Steven Spielberg has long wanted to make a movie musical, and now, 50 years into his sparkling directorial career, he’s finally done so – with his superb new version of West Side Story finally arriving in cinemas this week.
Of course, this is not the first time that Leonard Bernstein and Stephen Sondheim’s beloved production has been adapted for the big screen – The Sound of Music director Robert Wise previously made an Oscar-winning version in 1961, which remains one of the best-loved movie musicals of all time.
Spielberg has been clear that he does not view his new version as a remake of that earlier movie, but rather a different adaptation of the original source material – but it’s still interesting to compare the two films and note where they differ from each other.
Read on for everything you need to know about the differences between Spielberg’s West Side Story and the 1961 version.
How are the musical numbers different in the new film?
While the film is telling the same story and includes the same songs, there are nonetheless some vital changes made for the new film – including playing about with the order of some of the musical numbers.
For example, I Feel Pretty, the song sung by Maria at the beginning of Act 2 in both the stage musical and the 1961 film, is moved significantly later in the new version, while the order of the numbers Tonight and America are also swapped around.
Meanwhile, there are also a few changes as to which characters actually performs certain songs: the number Cool, sung by Ice and the Jets in the original version, is now a duet with Riff and Tony and thus occurs earlier in the film, while Riff is no longer involved in the number Gee, Officer Krupke.
Perhaps the biggest change in this regard, however, concerns the climactic ballad Somewhere – which was famously sung by Tony and Maria in the 1961 version. Here, it falls to Valetina – a gender-swapped version of the original character Doc played by Rita Moreno – to sing the song. This arguably gives it added poignancy given that Moreno herself appeared in the previous film, playing Anita (and winning an Academy Award into the bargain).
The numbers themselves are also often staged in different ways – for example, America spills into the street rather than taking place on a rooftop – but some stagings will be more familiar than others, such as the iconic balcony rendition of Tonight.
Read more about the West Side Story soundtrack.
How are the characters different in the new film?
20th Century Studios
The biggest change when it comes to characters is the one alluded to above: whereas in the first film Tony worked at a drug store owned by a character named Doc, his employer in the new version is an elderly Latinx woman named Valentina. She is shown to be a widow, having been married to a white man, and dreams of racial harmony, while serving as a mentor to the boys and especially to Tony.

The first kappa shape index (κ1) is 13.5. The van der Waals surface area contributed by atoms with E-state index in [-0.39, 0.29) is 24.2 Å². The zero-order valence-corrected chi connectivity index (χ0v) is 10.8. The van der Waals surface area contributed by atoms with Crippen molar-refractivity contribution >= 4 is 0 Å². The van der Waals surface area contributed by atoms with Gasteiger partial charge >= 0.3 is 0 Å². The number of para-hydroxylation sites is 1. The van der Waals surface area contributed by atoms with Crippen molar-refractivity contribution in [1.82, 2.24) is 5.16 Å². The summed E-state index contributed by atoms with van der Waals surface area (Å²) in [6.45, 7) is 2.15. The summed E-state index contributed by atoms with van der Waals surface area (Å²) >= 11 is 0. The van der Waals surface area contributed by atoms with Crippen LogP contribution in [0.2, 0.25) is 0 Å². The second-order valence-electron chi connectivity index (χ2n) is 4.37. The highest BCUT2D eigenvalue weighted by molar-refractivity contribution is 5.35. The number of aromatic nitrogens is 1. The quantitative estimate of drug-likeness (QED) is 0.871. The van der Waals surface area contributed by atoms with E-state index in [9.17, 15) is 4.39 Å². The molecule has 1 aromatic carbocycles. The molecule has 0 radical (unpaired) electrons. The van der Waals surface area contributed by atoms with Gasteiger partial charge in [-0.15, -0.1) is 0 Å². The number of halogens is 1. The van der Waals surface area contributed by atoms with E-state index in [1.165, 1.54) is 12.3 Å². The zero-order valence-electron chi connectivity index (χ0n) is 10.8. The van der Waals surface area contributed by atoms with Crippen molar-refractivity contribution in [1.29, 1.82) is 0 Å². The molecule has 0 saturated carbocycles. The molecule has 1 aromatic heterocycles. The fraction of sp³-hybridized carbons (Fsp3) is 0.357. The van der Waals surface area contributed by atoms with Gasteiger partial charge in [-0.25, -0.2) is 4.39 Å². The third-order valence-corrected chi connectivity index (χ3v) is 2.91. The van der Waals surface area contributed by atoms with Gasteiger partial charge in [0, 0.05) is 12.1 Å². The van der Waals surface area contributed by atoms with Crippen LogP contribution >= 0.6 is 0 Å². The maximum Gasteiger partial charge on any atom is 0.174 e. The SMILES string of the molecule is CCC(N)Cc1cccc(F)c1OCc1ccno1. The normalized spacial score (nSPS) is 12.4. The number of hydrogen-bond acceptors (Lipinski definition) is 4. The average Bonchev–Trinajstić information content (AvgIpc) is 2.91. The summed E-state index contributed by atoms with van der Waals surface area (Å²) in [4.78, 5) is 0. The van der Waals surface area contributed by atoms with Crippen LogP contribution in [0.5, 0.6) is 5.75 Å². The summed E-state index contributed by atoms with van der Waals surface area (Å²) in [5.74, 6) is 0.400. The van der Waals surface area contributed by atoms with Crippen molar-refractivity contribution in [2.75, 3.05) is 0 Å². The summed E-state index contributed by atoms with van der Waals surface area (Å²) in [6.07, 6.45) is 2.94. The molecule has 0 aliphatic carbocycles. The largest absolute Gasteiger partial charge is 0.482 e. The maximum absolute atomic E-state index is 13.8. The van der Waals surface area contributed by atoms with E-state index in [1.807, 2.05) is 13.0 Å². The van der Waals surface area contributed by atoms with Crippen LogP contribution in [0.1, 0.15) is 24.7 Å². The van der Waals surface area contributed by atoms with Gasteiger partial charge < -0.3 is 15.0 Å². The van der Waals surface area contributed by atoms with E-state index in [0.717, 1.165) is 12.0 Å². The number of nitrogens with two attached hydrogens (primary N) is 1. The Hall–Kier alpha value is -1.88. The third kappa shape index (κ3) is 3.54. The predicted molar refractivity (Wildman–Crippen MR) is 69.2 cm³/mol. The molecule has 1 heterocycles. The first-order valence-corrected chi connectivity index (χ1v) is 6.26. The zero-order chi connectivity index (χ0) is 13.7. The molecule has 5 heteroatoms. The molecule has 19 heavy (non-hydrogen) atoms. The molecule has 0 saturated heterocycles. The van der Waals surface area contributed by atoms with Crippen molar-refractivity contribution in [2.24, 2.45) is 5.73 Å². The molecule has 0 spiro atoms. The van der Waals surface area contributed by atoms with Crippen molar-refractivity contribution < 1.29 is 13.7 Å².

There are a couple of other minor changes to the characters: Anybodys (Iris Menas), who is portrayed as a tomboy in the first film, is shown to be overtly transgender in the new film, while a minor Black character called Abe (Curtiss Cook) has also been added for this version.
It’s also worth noting that whereas in the original film, several of the Latinx characters – including Maria and Bernardo – were played by white actors wearing skin-darkening make-up, this is not the case this time. The Puerto Rican characters often speak unsubtitled Spanish in this version, and in one early scene we see the Sharks singing a rendition of the Puerto Rican anthem La Borinqueña, ensuring a more authentic portrayal of this community.
Learn more about the West Side Story cast.
How is the script different in the new film?
While the new film tells the same story as the previous version, the script by Tony Kushner nonetheless adds a few details. For one, the issue of gentrification is given more prominence, with New York City’s ’50s-era slum-clearance projects acting as a backdrop to the feud between the Sharks and the Jets.
Some of the characters are also given slightly expanded backstories – for example, Tony has just been released from a short prison sentence in this version, while Bernardo is now shown to have ambitions to become a prizefighter.
Meanwhile, the romance between Tony and Maria is also given a little more time to develop in this film, with a new scene seeing the pair go on a date by catching a Subway train to a museum – where their wedding vows now take place, unfolding in a slightly different way to the original.